When accepting her award, Blanchett thanked Field, saying that he has “been absent from our screens for too long…and I’m glad you’re back.”
Indeed, Tár is Todd Field’s first film in 16 years - a Terrence Malick-sized absence after 2006’s Little Children. It is an account of renowned composer Lydia Tár, the first female chief conductor of a German orchestra. She is days away from recording her pivotal new piece, and trouble is looming.
The intensely unnerving drama is released in cinemas on 7 October.
Elsewhere, French drama Saint Omer by documentarian Alice Diop won the Silver Lion Grand Jury Prize, as well as the Lion of the Future – Luigi de Laurentiis Award for a debut film.
Saint Omer is the narrative feature debut of Diop. In this nuanced and claustrophobic legal drama, Diop chronicles the trial of a Franco-Senegalese mother who committed infanticide. It’s an extraordinary film that is based on the real-life case of Fabienne Kabou, a French-Senegalese Philosophy student who killed her 15-month-old daughter by leaving her to drown on a beach in northern France.
Politically engaged Venice
Finally, the Special Jury Prize went to No Bears by celebrated Iranian director Jafar Panahi.
As we noted in our preview of this year’s festival, No Bears was one of the most anticipated titles, especially after the imprisonment of its director, who was sentenced to six years in prison this year.
Venice's Artistic Director Alberto Barbera expressed the festival’s support for Iranian filmmakers persecuted in their country and his dismay at the incarceration “for no reason” of Jafar Panahi, Mohammad Rasoulof and Mostafa Al-Ahmad, directors who are “only guilty of using their right to freedom of expression”.
Earlier today (10/09), Venice jury head Julianne Moore, jury member Audrey Diwan and Barbera chose to join activists from the International Coalition Filmmakers at Risk (ICFR) on the red carpet in a flash mob calling for the release of Iranian filmmaker Jafar Panahi from Iranian prison.
On July 12, Panahi was arrested in Tehran and slapped with a six-year prison sentence after he inquired about the arrests of fellow directors Mohammad Rasoulof and Mostafa Al-e Ahmad.
Moore held a sign emblazoned with Panahi’s face and the call to action: “Release Jafar Panahi!”
Panahi is no stranger to Venice, having won the Golden Lion for The Circle in 2000. His newest film is a political thriller that follows two parallel stories of love. His win serves to remind audiences how lucky they are to be watching the output of a voice that refuses to be silenced, even against Iran’s crackdown on free expression and peaceful dissidence.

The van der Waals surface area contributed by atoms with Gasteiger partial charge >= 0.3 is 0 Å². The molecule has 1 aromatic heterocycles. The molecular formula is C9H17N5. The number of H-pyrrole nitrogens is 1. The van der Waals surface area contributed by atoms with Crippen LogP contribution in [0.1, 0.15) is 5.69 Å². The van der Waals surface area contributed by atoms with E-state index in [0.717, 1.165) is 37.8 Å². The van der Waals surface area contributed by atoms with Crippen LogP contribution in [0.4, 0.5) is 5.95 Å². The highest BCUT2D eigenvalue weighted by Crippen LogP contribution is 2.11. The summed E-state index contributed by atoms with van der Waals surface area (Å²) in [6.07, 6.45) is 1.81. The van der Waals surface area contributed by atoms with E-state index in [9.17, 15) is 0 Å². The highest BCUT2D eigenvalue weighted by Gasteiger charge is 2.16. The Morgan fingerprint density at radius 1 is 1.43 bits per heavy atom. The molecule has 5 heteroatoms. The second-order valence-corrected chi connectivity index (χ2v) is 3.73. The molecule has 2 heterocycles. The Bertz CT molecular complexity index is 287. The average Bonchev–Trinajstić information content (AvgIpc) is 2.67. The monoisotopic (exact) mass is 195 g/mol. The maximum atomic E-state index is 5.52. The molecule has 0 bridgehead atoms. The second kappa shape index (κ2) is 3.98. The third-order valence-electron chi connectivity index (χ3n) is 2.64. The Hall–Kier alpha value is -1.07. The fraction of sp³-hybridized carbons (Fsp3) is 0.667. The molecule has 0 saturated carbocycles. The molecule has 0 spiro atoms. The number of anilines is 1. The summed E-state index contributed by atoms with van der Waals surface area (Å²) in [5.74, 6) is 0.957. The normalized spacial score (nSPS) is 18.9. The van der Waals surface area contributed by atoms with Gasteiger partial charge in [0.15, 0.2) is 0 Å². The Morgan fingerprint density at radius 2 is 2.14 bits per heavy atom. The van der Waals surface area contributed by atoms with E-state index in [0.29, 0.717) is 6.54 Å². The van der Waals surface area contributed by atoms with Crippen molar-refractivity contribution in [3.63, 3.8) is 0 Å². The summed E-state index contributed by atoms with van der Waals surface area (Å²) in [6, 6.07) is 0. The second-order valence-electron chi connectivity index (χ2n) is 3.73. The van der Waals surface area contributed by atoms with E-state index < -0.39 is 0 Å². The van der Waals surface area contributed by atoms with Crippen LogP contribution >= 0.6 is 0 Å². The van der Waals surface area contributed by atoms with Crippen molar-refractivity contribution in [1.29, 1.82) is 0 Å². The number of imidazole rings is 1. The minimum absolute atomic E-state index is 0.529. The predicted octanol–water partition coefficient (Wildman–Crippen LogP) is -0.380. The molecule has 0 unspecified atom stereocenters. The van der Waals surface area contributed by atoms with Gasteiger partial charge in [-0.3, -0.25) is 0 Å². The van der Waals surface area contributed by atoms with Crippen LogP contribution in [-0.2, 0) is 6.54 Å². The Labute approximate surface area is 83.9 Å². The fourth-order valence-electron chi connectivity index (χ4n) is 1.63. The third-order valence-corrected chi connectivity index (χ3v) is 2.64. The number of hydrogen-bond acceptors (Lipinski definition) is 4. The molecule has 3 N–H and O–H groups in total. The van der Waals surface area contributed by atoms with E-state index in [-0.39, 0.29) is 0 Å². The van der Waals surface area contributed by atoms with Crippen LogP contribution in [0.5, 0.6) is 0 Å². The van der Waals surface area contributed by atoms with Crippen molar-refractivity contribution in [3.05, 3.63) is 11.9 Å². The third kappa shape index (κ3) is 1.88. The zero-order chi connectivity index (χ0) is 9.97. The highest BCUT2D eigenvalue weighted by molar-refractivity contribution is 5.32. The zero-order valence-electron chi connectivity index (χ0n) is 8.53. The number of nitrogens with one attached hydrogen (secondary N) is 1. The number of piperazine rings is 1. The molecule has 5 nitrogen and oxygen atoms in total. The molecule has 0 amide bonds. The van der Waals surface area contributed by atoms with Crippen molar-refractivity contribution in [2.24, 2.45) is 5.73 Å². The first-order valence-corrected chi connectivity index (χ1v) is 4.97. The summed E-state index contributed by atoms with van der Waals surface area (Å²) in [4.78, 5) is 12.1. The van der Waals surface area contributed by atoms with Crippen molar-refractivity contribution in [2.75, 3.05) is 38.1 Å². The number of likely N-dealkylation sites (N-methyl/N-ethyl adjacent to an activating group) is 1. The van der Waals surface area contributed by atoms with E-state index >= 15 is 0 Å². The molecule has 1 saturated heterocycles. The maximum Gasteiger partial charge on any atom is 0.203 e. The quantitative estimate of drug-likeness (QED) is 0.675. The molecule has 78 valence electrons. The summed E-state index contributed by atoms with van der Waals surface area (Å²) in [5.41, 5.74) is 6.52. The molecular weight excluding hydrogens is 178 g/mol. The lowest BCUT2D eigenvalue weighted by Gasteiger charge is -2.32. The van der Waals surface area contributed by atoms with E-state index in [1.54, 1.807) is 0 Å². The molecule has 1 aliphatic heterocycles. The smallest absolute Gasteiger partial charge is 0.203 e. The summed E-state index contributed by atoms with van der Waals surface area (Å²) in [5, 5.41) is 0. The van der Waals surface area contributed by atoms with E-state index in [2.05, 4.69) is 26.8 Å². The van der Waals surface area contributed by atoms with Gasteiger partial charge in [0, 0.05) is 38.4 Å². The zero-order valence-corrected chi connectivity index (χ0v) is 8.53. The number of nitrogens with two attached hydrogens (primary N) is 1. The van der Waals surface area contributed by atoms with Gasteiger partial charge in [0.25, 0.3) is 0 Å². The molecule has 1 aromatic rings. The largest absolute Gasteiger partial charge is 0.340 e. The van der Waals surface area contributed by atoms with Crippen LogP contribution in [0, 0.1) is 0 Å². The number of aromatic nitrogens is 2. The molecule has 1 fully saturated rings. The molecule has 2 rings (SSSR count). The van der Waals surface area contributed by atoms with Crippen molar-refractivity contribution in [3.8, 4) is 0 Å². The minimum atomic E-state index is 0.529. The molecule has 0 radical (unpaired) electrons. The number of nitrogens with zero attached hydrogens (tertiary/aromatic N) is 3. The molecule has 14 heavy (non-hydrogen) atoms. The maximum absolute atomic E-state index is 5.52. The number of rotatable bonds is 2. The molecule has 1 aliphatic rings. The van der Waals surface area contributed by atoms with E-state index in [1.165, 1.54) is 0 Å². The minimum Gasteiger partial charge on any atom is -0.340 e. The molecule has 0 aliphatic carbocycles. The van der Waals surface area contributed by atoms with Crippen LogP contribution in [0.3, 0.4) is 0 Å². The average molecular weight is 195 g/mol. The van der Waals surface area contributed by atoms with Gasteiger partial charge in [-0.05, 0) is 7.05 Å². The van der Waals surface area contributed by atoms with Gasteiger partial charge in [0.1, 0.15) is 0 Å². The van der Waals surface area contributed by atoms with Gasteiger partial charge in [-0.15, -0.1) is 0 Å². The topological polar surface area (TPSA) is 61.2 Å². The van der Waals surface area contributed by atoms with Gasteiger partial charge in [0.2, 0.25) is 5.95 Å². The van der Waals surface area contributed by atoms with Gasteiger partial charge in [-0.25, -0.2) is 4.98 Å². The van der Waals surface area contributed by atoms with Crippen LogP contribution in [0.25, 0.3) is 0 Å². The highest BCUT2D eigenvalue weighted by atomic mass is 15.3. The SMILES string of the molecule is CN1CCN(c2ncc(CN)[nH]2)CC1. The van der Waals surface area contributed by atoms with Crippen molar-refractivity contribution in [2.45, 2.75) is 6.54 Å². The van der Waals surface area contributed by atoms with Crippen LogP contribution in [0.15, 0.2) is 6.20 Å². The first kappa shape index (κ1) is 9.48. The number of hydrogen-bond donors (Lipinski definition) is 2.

A streaming loser
While many expected the Marilyn Monroe biopic Blonde, The Whale or Florian Zeller’s _The Father_-follow up, The Son, to go home with some awards, the major loser this year is Netflix.
With four films in Competition this year – Noah Baumach’s White Noise, Alejandro G. Iñárritu’s Bardo, Andrew Dominik’s Blonde and Romain Gavras’ Athena – the streaming giant was looking for a repeat of 2018, when Alfonso Cuarón’s Roma won the Golden Lion. Last year, Jane Campion’s The Power of the Dog (another Netflix title) won best director and foreshadowed Campion’s Oscars campaign.
Still, we're not too worried for the streamer - Blonde comes out on 28 September, Bardo is released on 16 December, and White Noise hits the streaming platform on 30 December. All three remain highly anticipated titles and should rear their heads when it comes to awards nominations next year.
The full list of the Venice Film Festival 2022 Competition award winners can be found below – you can be sure that these are the films that everyone will be talking about in the second half of this year and which will dominate awards chat once the fall festival season is over:
Golden Lion for Best Film: All the Beauty and the Bloodshed - Laura Poitras (USA)
Silver Lion - Grand Jury Prize: Saint Omer - Alice Diop (France)
Silver Lion - Award for Best Director: Luca Guadagnino – Bones And All (Italy/USA)
Volpi Cup for Best Actress: Cate Blanchett - Tár (USA)
Volpi Cup for Best Actor: Colin Farrell - The Banshees of Inisherin (Ireland/UK/USA)
Award for Best Screenplay: Martin McDonagh - The Banshees of Inisherin
Special Jury Prize: No Bears - Jafar Panahi (Iran)
Marcello Mastroianni Award for Best New Talent: Taylor Russell - Bones and All